“It” does not even “come” in the traditional sense. These primal, atavistic qualities are with us all the time, lying dormant until the right situation coaxes them forth. ...more
Tags: A24, Aristotle, Brian McComber, Carmen Ejogo, Christopher Abbott, David Pendleton, Donald Trump, Dracula, Film, film review, Freud, Griffin Robert Faulkner, guns, It Comes at Night, joe sacksteder, Joel Edgerton, Kelvin Harrison Jr., nihilism, Plato, Politics, post-apocalyptic, Riley Keough, Robert Wise, roman empire, second amendment, Stephen King, The Haunting, The Witch, Trey Edward Shults, Trump, Washington Post
Psychoanalyst and writer Adam Phillips talks with his editor, Ileene Smith, about unforbidden pleasures and his new book of the same title at FSG’s Works in Progress. Phillips respectfully declines Freud’s narrow of view of the origins of desire, pleasure, and inhibition, and hopes for new illumination. He ends by saying, “So I think that […]
Campbell McGrath talks about his new collection,
XX: Poems For The Twentieth Century, capitalism, history, and what it might mean to write a wordless poem. ...more
Tags: Allen Ginsberg, American Noise, Basho, Campbell McGrath, canzone, capitalism, Charlie Parker, Czeslaw Milosz, Dark Room Collective, Elizabeth Bishop, Elizabeth Perkins, Elvis Presley, Florida International University, Florida Poems, form, Frank Baez, Frank O'Hara, Freud, George Oppen, graduate school, haiku, Heart of Darkness, Hector Viel Temperley, history, Interpretation of Dreams, invisible cities, Italo Calvino, James Wright, John Ashbery, joseph conrad, Kathleen Jamie, koan, Lewis and Clark, Li-Young Lee, lines, lyric essays, Mao, MFA, Moonlight and Valentino, Picasso, Po Chu-i, poetry, prose poems, robert hass, sestina, Seven Notebooks, Shannon, social justice, Spring Comes to Chicago, sylvia plath, teaching, the odyssey, villanelle, Walt Whitman, what is a poem?, William Carlos Williams, wordless poems, writing, XX: Poems for the Twentieth Century
Our insane system: does it feel too risky to bring this up in the mainstream press? ...more
Tags: American Media, Anomalisa, capitalism, charlie kaufman, Film, film reviews, Frederick Winslow Taylor, Freud, Hollywood, Jacques Servin, mainstream media, press, socialism, Taylorizing, television, Transparent
I am good at making people feel safe. ...more
Tags: Amy Ferris, antidepressants, Arielle Bernstein, Ashley C. Ford, ashley ford, binge-watching, Brene Brown, Cheryl Strayed, death, depression, eating disorders, ectopic pregnancy, Emily McDowell, Emily Rapp, family, fathers and daughters, female friendship, Freud, Girl Power, Girl Power: You Are Enough, Jennifer Pastiloff, Jewish, Justine Clifton, Lara Heimann, Laura Bogart, Lena Dunham, Lidia Yuknavitch, listening, Melissa Shattuck, Michelle Filgate, motherhood, mothers and daughters, Netflix, parents, pregnancy, Rachel Brathen, Shades of Blue, Suleika Jaouad, teaching writing, The Manifest Station, women writers, workshops, Yoga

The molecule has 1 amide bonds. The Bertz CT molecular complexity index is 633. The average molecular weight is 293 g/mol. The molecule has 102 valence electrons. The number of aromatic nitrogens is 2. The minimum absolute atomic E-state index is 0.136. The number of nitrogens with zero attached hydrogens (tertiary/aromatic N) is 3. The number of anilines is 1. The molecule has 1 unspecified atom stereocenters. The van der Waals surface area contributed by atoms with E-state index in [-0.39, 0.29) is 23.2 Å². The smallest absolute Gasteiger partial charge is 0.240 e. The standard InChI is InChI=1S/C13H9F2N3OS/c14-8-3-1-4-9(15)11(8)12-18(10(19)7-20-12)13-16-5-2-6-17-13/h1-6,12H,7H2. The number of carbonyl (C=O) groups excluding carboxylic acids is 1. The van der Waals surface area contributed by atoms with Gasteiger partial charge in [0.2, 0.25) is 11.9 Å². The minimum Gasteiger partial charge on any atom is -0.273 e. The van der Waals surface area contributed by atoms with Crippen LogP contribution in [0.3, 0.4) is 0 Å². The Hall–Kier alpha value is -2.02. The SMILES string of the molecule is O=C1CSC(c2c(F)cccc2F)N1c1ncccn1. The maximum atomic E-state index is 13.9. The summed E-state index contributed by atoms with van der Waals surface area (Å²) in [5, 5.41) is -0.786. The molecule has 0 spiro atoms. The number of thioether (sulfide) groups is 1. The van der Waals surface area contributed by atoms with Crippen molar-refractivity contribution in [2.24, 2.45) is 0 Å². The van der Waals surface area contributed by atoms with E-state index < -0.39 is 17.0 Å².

Author and agent Bill Clegg talks about his new novel,
Did You Ever Have A Family, grief in fiction and in life, and why there is no finish line except the final finish line. ...more
Tags: Amanda Coplin, bill clegg, Dawn Landes, death, Deb Talan, Did you ever have a family, fathers, fathers and sons, fiction, Freud, grief, Interviews, jon raymond, literary agents, Man Booker Prize, Mark Doty, matthew dickman, MFA, New York City, novels, Pauls Toutonghi, Portland, privacy, rachel newcombe, Ray LaMontagne, The Weepies, Tom Spanbauer, writers, writing
I’ve always been writing about the same thing: that truth and stories are inextricably linked, that stories are truer than fact because they are fact organized into meaning. If we don’t tell our stories, if we don’t remember, and if we don’t leave stories, then our world becomes sick and we become sick. Only the […]
Critical theorist Mari Ruti writes about how humans may not be built for happiness: “If all of that isn’t enough to make you suspicious of the cultural injunction to be happy, consider this basic psychoanalytic insight: Human beings may not be designed for happy, balanced lives. The irony of happiness is that it’s precisely when […]
Ellen Ullman’s throbbing new novel, By Blood, tells the story of an eavesdropping neighbor with a compulsive attention to sound.
(Writing wretched verse so you don’t have to since 1995) In Hiroshima In Hiroshima, after the bomb the sick lay close as lovers, the strong put tags on those who stood no chance later to be flayed by fire
A review of Vienna Triangle, by Brenda Webster Vienna Triangle is much more than the construction of a fiction around historical facts and figures.